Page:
Portland cop shooter, K-9 killer gets prison
The man who shot and wounded K9 police officer Jeff Dorn and killed Dorns police dog, Mick, entered a guilty Friday and was sentenced to 30 years in prison.
Paul Alan Ropp plead guilty on Dec. 12 to two counts of attempted aggravated murder with a firearm, four counts unlawful possession of destructive device and one count each of conspiracy to commit first-degree robbery, first degree burglary, assaulting a law enforcement animal with a firearm, and attempted first-degree kidnapping.
As Multnomah County Sheriff deputies escorted 21-year-old Ropp into Judge Eric J. Bergstroms courtroom, the first thing he likely noticed was the number of uniformed police officers who filled the galley. There were more than 30 officers and detectives to support Dorn, including Chief of Police Mike Reese.
Dorn entered the courtroom quietly. He shook the hands with some of the officers and then sat in the front row next to his wife.
The investigation started in the early morning hours of April 16, 2014 when patrol officers with Central Precinct responded to a burglary in progress at Blumenthals Uniform and Equipment. The store is a private police supply store. Police tried to stop three men, later identified as Ropp, Steven Young and Jemaell Riley, but all three got into an SUV and fled, court documents state.
The vehicle crashed at the intersection of Southwest Capital Highway and Southwest Lobelia Street. Officer Dorn and Mick were called to help take the suspects into custody. Police said Ropp got out of the drivers side door with an AR-15 rifle. Dorn released Mick in an attempt to capture Ropp who started to run on foot, court records show.
Ropp shot Mick to death and then shot Dorn.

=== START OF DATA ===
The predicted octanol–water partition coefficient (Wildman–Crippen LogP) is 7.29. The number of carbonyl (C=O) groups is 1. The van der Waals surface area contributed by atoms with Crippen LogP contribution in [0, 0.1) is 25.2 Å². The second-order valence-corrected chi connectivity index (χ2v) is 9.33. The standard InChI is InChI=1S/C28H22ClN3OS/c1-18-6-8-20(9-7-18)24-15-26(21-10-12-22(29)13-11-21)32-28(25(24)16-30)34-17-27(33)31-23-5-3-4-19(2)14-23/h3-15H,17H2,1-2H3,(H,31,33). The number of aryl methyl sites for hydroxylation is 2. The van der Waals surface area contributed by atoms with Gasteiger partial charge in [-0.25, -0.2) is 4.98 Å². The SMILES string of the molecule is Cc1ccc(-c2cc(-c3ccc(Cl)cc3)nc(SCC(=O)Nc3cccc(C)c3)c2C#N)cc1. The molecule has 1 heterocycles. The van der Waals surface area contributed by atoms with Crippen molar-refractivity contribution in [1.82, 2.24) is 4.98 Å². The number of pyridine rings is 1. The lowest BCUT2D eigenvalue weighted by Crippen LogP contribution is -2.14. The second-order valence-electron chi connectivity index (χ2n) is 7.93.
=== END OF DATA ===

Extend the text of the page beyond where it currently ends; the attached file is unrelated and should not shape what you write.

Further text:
Despite being shot once in both legs, Dorn was able to help coordinate his rescue and helped other officers set up a containment area that ultimately allowed officers with the Special Emergency Reaction Team to capture Ropp.
During the investigation, police learned that Young and Ropp had grown up together near The Dalles, Ore. Both Young and Ropp were students at Portland State University, court records show. Investigators learned the men had come up with a plan to go on a crime spree to obtain capital and revenue to get a start in life, court documents state.
The men had planned on robbing targets like an armored car, but decided it was too risky, court documents state.
Ropps family has always been shocked over what happened. The told investigators that Ropp had been a good child, was excited to attend PSU, and got good grades. They said he had applied for an internship with the Federal Bureau of Investigation.
Dorns wife, Sarah, told the court that she will never forget the night she got the call letting her know that her husband has been shot.
Neither Ron Fishback, Ropps defense attorney, nor Ropp himself said anything during the plea and sentencing.
Sarah Dorn said it upset her that neither Ropp nor his family has offered an apology for what occurred.
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